at 5:00am by Joe Copeland

Bikes and buses and Overlake Credit: WhenEliseSings/Flickr
Bikes and buses and Overlake Credit: WhenEliseSings/Flickr

Sunday 8 Mar, 2015

Visa loophole showing in Seattle. Women feel left out by church change. Big aims for Sounders.

China rounds up activists to prevent complaints about sexual harassment

at 5:32pm by Joe Copeland

For International Women’s Day, the activists had planned to call for an end to sexual harassment of women riding buses and subways, the New York Times reports. OK, so President Xi Jinping wants to be seen as favoring impunity for comrade-perverts?

Daylight savings may actually waste energy

at 4:26pm by Joe Copeland

Modern air-conditioning and heating systems have turned Ben Franklin’s  18th century calculations about saving on candle usage upside down, suggests the Wonkblog at the Washington Post.

New season, new GM: Sounders hope to get to the top

at 11:38am by Joe Copeland

Art Thiel of Sportspress Northwest writes that new General Manager Garth Lagerwey is ambitious, with an MLS championship only the first target for the team.

Catholic church change: For men only?

at 11:32am by Joe Copeland

Despite Pope Francis’ initiatives, many women feel marginalized, the New York Times reports.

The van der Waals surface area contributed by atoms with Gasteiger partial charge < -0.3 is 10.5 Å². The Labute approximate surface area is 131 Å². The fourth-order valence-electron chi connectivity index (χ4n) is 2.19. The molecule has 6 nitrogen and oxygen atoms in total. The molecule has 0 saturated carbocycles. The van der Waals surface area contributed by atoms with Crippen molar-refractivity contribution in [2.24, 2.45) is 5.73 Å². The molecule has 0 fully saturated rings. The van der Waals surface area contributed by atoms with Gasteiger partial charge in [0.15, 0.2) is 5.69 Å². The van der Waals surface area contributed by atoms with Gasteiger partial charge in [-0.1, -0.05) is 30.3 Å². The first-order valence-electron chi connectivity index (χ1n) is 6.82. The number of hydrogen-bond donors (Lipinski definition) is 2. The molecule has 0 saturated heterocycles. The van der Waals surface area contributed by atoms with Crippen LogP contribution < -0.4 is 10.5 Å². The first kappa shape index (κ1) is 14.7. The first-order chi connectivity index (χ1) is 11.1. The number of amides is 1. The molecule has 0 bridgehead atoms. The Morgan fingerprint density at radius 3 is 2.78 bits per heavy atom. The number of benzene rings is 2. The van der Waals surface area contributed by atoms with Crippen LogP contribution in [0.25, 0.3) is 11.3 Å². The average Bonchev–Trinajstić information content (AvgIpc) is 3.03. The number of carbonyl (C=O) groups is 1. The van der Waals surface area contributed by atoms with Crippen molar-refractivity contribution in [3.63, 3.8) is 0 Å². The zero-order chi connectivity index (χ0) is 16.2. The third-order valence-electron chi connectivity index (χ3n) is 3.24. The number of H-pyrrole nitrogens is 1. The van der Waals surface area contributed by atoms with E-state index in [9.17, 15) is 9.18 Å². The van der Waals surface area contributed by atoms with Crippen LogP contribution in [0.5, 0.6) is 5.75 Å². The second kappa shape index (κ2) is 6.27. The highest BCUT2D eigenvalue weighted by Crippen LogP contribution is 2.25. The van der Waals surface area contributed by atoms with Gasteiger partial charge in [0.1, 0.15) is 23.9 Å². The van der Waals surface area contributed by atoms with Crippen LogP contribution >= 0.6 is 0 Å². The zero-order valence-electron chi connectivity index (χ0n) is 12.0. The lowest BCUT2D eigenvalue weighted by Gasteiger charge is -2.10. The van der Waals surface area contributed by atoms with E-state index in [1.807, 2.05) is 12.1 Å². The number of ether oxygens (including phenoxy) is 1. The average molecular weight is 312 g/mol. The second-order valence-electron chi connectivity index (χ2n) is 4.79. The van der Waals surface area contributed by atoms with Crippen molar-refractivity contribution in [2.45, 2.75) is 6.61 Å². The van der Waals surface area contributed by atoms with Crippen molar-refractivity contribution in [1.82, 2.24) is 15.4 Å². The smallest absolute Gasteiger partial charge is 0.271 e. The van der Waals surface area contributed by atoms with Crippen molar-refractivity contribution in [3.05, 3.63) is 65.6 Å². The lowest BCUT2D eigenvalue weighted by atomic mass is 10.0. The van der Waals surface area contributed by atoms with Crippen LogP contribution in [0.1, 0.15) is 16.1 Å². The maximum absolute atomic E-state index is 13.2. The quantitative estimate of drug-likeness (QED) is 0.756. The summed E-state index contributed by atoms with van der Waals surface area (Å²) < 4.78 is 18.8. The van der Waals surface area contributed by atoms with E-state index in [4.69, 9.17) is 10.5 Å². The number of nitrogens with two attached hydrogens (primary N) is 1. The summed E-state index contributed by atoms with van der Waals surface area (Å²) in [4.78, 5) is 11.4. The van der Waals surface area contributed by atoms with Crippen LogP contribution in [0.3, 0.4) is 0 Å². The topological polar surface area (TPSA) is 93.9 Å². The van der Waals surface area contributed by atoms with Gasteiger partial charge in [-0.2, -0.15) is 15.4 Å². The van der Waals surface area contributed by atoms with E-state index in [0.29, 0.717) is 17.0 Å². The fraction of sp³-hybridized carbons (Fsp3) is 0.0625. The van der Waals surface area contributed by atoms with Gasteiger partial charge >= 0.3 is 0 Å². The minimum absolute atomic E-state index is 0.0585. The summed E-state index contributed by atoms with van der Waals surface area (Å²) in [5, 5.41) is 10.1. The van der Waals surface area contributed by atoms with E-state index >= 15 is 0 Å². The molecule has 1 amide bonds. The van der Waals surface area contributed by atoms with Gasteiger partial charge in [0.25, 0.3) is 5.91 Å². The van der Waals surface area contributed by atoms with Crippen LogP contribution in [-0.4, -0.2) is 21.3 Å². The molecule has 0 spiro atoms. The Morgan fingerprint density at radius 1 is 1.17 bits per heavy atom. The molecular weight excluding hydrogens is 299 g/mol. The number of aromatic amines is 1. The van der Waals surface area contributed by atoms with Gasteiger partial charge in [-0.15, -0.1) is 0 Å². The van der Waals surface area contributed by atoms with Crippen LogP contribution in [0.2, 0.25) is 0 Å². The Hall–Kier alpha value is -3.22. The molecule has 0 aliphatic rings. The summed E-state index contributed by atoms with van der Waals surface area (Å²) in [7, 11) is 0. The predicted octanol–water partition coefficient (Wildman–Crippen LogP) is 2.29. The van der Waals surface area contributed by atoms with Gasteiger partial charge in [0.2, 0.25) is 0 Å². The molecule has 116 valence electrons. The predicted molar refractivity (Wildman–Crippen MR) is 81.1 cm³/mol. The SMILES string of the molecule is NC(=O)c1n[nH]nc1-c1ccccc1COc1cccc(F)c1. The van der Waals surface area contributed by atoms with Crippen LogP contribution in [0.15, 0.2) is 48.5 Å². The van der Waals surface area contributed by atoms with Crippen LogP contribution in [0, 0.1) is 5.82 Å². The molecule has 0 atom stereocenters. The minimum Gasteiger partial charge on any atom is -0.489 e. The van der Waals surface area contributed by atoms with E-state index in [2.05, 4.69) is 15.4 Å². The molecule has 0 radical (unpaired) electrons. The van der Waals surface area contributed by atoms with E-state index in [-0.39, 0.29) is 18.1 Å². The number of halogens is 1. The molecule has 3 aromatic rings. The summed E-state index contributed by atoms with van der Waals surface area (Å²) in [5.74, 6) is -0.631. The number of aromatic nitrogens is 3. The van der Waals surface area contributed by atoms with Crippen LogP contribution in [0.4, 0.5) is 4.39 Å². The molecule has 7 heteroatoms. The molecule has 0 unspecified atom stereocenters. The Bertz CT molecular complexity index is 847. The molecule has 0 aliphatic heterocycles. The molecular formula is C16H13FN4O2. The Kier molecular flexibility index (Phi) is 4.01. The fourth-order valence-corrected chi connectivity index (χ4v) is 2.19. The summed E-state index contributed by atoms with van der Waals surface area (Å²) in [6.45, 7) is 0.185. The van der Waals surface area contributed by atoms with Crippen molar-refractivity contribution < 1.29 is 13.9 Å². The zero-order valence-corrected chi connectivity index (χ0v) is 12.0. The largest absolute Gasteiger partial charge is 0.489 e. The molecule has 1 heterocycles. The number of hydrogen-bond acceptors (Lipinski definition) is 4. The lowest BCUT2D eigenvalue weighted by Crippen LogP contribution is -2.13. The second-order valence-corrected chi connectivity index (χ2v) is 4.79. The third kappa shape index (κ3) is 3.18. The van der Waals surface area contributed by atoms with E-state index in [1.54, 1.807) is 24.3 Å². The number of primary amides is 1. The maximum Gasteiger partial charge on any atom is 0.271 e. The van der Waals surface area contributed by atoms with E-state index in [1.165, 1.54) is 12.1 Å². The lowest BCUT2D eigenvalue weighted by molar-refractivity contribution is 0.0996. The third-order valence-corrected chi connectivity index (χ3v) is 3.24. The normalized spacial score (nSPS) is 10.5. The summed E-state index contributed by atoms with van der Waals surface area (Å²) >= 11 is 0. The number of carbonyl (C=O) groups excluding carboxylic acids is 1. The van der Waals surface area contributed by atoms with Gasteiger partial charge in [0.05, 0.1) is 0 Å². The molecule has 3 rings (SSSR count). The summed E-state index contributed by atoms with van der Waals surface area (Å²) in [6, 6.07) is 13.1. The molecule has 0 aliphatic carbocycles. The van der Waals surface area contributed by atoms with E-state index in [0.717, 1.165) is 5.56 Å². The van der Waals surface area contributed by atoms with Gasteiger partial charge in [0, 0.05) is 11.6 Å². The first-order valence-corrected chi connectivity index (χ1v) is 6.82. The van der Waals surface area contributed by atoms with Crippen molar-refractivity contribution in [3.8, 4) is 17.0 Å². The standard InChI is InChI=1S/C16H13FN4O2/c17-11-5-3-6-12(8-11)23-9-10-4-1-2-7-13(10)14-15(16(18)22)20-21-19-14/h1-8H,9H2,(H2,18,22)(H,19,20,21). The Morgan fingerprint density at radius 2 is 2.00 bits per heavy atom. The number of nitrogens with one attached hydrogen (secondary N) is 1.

Investment money meant for poor areas flooding into Seattle

at 11:30am by Joe Copeland

The money comes from a green card lottery for wealthy foreigners who put money into creating jobs in rural areas or high-unemployment cities, the Seattle Times’ Sanjay Bhatt reports.

Saturday 7 Mar, 2015

Selma celebrations start. Ready for Apple's watch? After snagging Lynch, Hawks look to Kearse.

Time change: Do we really have to keep doing this?

at 9:37am by Joe Copeland

Ben Franklin gets the credit or the blame, depending on your point of view. The Herald in Everett notes that several legislatures — including Washington’s — have been looking at giving up the practice of daylight savings time. For now, though, it’s a 2 a.m. switch Sunday. And, yes, it’s the dreaded spring forward.

How Hawks' big contract with Lynch works. And why they want to keep Kearse.

at 9:30am by Joe Copeland